Richard Abram writes:
My friend and colleague Gery Bramall marked her 100th birthday earlier this month with a quiet family party in traditional Zoom style at her home in Highgate.
I inherited Gery as my German translator when I joined EMI Records (later EMI Classics) as literary editor in 1987; before that she had worked as classical coordinator at Decca and as a professional translator. In our twenty-year collaboration, she furnished me with translations rather above the general muster; saved me from numerous howlers; and got me hooked on sushi.
Gery was born Germaine Bloch in Vienna into an assimilated Jewish family. As a student she saw Hitler speak (‘mesmerising’) and encountered Hans Keller, the musical young man about town; as a soprano she sang in the chorus at Fischer-Dieskau’s 1951 UK début (the Mass of Life conducted by Beecham). In between, the family were fortunate to be able to emigrate to Britain under a negotiated safe conduct in March 1939.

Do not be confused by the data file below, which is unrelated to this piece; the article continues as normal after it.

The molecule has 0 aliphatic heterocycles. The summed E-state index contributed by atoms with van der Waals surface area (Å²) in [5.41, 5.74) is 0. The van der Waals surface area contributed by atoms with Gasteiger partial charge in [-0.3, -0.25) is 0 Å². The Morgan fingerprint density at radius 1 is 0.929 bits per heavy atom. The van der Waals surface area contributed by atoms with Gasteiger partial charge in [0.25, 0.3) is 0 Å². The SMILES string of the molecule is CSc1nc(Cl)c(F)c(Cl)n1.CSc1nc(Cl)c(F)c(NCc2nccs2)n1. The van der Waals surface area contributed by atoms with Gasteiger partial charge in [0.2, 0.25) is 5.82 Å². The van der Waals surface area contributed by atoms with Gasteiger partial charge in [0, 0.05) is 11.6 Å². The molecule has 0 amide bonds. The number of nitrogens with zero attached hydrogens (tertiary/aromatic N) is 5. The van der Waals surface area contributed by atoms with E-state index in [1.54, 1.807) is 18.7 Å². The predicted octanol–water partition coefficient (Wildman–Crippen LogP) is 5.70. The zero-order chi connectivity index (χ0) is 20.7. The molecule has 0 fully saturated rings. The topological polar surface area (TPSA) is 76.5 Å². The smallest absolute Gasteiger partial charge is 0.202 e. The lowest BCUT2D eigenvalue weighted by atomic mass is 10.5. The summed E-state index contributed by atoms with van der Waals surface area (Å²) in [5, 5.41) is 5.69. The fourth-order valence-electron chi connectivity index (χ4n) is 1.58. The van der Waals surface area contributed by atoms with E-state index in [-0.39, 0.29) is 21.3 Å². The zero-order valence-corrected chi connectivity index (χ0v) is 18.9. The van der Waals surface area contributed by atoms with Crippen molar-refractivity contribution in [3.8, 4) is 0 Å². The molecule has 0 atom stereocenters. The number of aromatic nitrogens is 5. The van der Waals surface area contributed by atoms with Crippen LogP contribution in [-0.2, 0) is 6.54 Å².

During the war, Gery served in the WAF. After, her life was divided between public service (as Westminster city councillor) and music. In 1950 she married the Labour politician Sir Ashley Bramall (1916–1999); their son Anthony is chief conductor at the Gärtnerplatztheater,
And yes: pandemic or no, the Queen sent a birthday card.